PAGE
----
Wednesday, December 19, 2007


A classic example of an eponym, a word named after a real person, is the Rube Goldberg machine. A Rube Goldberg machine is an incredibly complex device intended to perform a simple task. The term or expression entered the English language around 1930 to describe Rube Goldberg's illustrations of "absurdly-connected machines" in his eagerly awaited cartoons.

Reuben Lucius "Rube" Goldberg (1883-1970), no relation to movie star Whoopi Goldberg, was a cartoonist and a Pulitzer Prize winner whose work was published in newspapers and magazines from coast to coast. Born and raised in San Francisco, Rube loved drawing as a small child, tracing illustrations from books and magazines. His father discouraged Rube's artistic interests and insisted that he go to college and learn something practical. Goldberg went to the University of California, Berkeley, where he earned an engineering degree. He worked as an engineer in the Water & Sewers Department in San Francisco, where he learned that if you're ambitious, you can't work for government. He was upset by the "lethargy of the city employees" and the requirement of loyalty to corrupt politicians. As Ed Norton of The Honeymooners might have said, "I resemble that remark."

Goldberg preferred drawing anyway, and a few months later got a job in the sports department of a San Francisco newspaper for $8 per week. He kept submitting drawings, especially athletes competing in sporting events, and eventually his works were published. His employers came to realize that his pictures were increasing sales of newspapers.

Goldberg moved to New York and became a regular cartoonist for the New York Evening Mail and the New York Sun, creating characters like Boob McNutt, Lala Palooza and Mike & Ike. His cartoons became nationally syndicated, and by 1922, he was making $100,000 per year. He won a Pulitzer Prize in 1948 for a political cartoon warning of the dangers of atomic weapons. Over his 60 year career, he was an often quoted radio and TV personality.

His wacky "inventions" poked fun at the "Machine Age" of the early Twentieth Century by using an extremely complex array of gears, wheels, arms, handles, cups and rods put in motion by balls, canaries, pails, boots, paddles and live animals to perform simple tasks like squeezing an orange for joice, dodging a bill collector or teeing up a golf ball without bending over.

His satire was evident in showing the disparity between the affluent who could afford the real appliances and the poor who would have to use the Rube Goldberg machine to achieve the same result. He spent hours on each drawing, paying great attention to detail. To quote Mr. Goldberg, the machines were a "symbol of man's capacity for exerting maximum effort to achieve minimal results." One could use the same terms to describe the efforts of the U.S. Congress. Certainly the U.S. Tax Code has often been described as Rube Goldberg legislation.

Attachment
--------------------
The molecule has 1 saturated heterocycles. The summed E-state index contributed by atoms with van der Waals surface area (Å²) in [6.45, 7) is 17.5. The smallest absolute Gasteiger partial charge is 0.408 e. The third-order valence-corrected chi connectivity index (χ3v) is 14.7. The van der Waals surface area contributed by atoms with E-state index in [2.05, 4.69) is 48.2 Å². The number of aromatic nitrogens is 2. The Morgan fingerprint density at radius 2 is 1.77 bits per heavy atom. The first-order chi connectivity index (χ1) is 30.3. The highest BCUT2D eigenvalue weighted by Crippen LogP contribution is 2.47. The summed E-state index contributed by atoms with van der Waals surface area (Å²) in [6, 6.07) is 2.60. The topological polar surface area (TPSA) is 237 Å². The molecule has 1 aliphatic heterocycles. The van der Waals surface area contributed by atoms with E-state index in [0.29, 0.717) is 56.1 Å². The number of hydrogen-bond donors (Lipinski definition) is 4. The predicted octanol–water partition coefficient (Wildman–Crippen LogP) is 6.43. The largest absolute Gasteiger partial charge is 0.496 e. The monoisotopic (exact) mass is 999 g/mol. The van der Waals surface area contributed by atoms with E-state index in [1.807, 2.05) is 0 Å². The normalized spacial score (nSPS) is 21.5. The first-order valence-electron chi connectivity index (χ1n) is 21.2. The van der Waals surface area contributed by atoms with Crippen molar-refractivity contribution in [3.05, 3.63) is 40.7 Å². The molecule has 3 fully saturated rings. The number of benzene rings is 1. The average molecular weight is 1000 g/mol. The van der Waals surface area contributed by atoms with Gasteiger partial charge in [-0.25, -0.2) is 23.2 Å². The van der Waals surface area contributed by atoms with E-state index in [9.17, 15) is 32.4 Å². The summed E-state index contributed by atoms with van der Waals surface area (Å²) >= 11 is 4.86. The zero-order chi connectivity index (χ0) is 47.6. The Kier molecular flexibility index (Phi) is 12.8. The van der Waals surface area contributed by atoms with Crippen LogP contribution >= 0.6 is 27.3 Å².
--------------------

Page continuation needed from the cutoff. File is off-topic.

The engineering fraternities at Purdue University hold an annual Rube Goldberg Machine Contest which has grown to become the university's largest media event, surpassing even the sporting events. The winners of that contest have appeared on the Tonight Show and Late Night with David Letterman.

To quote from the contest rule book:

The Rube Goldberg machines you build are different from the machines people are used to seeing. A good Rube Goldberg machine incorporates the everyday machines people are used to seeing and connects them in ways that may seem idiotic or ingenious. It is your mission to construct a machine that uses at least 20 individual steps to complete an assigned task....

The materials you use are the most important components of the machine. See what you have around the house, raid your old toy chest, pick up all those appliances Dad has been meaning to fix, but most importantly, USE THEM. Anything goes when you are building a Rube Goldberg machine. Rube knew no bounds when he created his machines, and you should take the same attitude. Follow the adage, "Nothing is impossible, if you try." Your imagination is your only limit.

The finished machine is to be no more than 5 feet tall, 6 feet wide and 6 feet deep.... The machine has a 9 minute contest time. That means you must be able to run your machine completely through its paces once, reset it completely and run it completely through its paces again, all within 9 minutes. Only two people may touch the machine while it is being reset.

The contest is judged based on the ability of the machine to complete the specified tasks using as many steps as possible without a single failure.

Rube Goldberg machines have been featured in many cartoons such as Tom & Jerry, and also Road Runner where the inventive Wile E. Coyote is constantly devising such contraptions in a futile attempt to catch the Road Runner.

Movies featuring the devices include Back to the Future in which Doc Brown uses one to prepare his breakfast and feed his dog. In Pee-Wee's Big Adventure, Pee-Wee Herman (Paul Reubens) uses one to prepare his breakfast. The 1999 movie Simply Irresistible has a device which prepares martinis. In the 1968 movie Chitty Chitty Bang Bang, Dick Van Dyke's character has several Rube Goldberg machines in his house.

Goldberg even wrote a movie, Soup to Nuts (1930)which featured his machines and sculptures. That movies was the film debut of the Three Stooges.

If you're my age and want to program your VCR or DVD, you can take lessons from the Rube Goldberg instruction book.




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